The second season of the genre-bending Starz series Outlander asked so much of leading lady Caitriona Balfe. And on every level, the actress delivered. Outlander Season 2 saw Claire Fraser scheme and plot with her husband Jamie to do no less than change the very course of history; cope with the loss of a child; face sworn enemy Blackjack Randall in polite society; and stitch up British and Jacobite soldiers alike as the rebellion she and Jamie failed to quash escalated out of their control. Balfe played Claire at two different ages and in two different centuries; at her craftiest and most broken; as a terrified wife and a unsatisfied mother. But will the adoration of critics and fans be a precursor to a nod from the Television Academy? Will Caitriona Balfe get an Emmy nomination for Outlander?
I've been following TV and film awards bodies since I was old enough to read an Oscar ballot, and still, the methods and whims of voters are a complete mystery to me. Every year, the Emmy nominations announcement includes shocks and snubs that provide fodder for both morning show conversation and many a shade-throwing tweet. The short answer to the Caitriona Balfe question is "I don't know." (But I hope!) Still, Emmy history and the current lead actress field might be able to provide some clues.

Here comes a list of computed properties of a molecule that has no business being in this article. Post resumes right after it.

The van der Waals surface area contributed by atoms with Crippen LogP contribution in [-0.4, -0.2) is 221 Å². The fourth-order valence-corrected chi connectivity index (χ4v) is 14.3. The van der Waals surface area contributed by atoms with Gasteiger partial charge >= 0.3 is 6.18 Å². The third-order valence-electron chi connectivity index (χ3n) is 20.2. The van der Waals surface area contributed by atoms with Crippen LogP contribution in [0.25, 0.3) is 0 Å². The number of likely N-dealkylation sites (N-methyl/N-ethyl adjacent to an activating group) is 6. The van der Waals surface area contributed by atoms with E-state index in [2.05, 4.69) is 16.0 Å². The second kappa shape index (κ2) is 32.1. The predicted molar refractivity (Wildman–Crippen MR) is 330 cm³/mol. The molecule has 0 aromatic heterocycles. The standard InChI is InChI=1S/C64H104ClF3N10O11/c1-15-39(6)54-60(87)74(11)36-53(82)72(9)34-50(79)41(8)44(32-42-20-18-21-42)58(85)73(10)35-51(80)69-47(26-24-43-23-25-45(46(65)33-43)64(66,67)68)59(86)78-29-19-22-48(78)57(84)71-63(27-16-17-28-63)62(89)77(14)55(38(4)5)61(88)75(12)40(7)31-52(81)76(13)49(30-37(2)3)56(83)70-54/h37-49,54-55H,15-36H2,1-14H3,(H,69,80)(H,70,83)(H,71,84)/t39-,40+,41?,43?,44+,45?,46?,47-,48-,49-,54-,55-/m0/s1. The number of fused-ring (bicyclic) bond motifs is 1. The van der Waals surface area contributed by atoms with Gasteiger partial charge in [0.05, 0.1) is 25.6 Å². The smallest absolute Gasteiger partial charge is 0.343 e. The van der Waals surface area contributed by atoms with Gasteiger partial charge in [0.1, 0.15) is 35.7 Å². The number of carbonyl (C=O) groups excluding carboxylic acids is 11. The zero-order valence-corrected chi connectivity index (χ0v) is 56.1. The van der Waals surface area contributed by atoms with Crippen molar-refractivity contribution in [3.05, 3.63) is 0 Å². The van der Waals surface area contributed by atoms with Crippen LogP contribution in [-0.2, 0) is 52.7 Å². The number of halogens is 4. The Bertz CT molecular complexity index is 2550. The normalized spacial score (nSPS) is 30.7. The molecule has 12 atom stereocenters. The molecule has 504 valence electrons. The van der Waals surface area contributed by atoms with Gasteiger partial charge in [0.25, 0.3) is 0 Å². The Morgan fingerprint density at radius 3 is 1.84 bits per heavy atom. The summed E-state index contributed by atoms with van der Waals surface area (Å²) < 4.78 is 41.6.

Outlander is classified as a drama in Emmy terms, but outside of those strictures, it's not easy to categorize. It's a romantic piece of historical fiction with a decidedly supernatural element. And unfortunately for Balfe and her colleagues, series with fantastical leanings don't tend to do well. Game Of Thrones and its dragons are an outlier here and even that show has trouble pulling acting nominations for anyone but Peter Dinklage. It took the Emmys three seasons to recognize the unprecedented work Tatiana Maslany is doing on the BBCAmerica sci-fi family drama Orphan Black. And the last time a "genre" series cast member went home with the Outstanding Lead Actress In A Drama award was Patricia Arquette for Medium in 2005.
The other issue that has me fearing for Balfe's chances is how incredibly dense this field is this year. This past season of television was dominated by powerful lead female performances: Kerry Washington as Olivia breaking free of Fitz and tapping into her dark side on Scandal; Viola Davis revealing even more layers of the enigmatic Annaliese Keating on How To Get Away With Murder; and Julianna Marguilies saying goodbye to Alicia Florrick in the last season of The Good Wife. All major competition. Then there's Eva Green, Claire Danes, Michelle Dockery, Taraji P. Henson, Keri Russell, Ruth Wilson, Maslany...I could go on. The richness of this shortlist is fantastic news for the current and future state of television, but could easily box Caitriona Balfe out.
There is a beacon of hope besides Balfe's glorious performance: The actress did receive a 2016 Golden Globe nomination for Outlander Season 1. The Golden Globes and Emmy nods historically haven't matched up perfectly, but it's encouraging that she was included in that prestigious group.
Find out if Caitriona Balfe will be up for an Emmy when nominations are announced Thursday morning.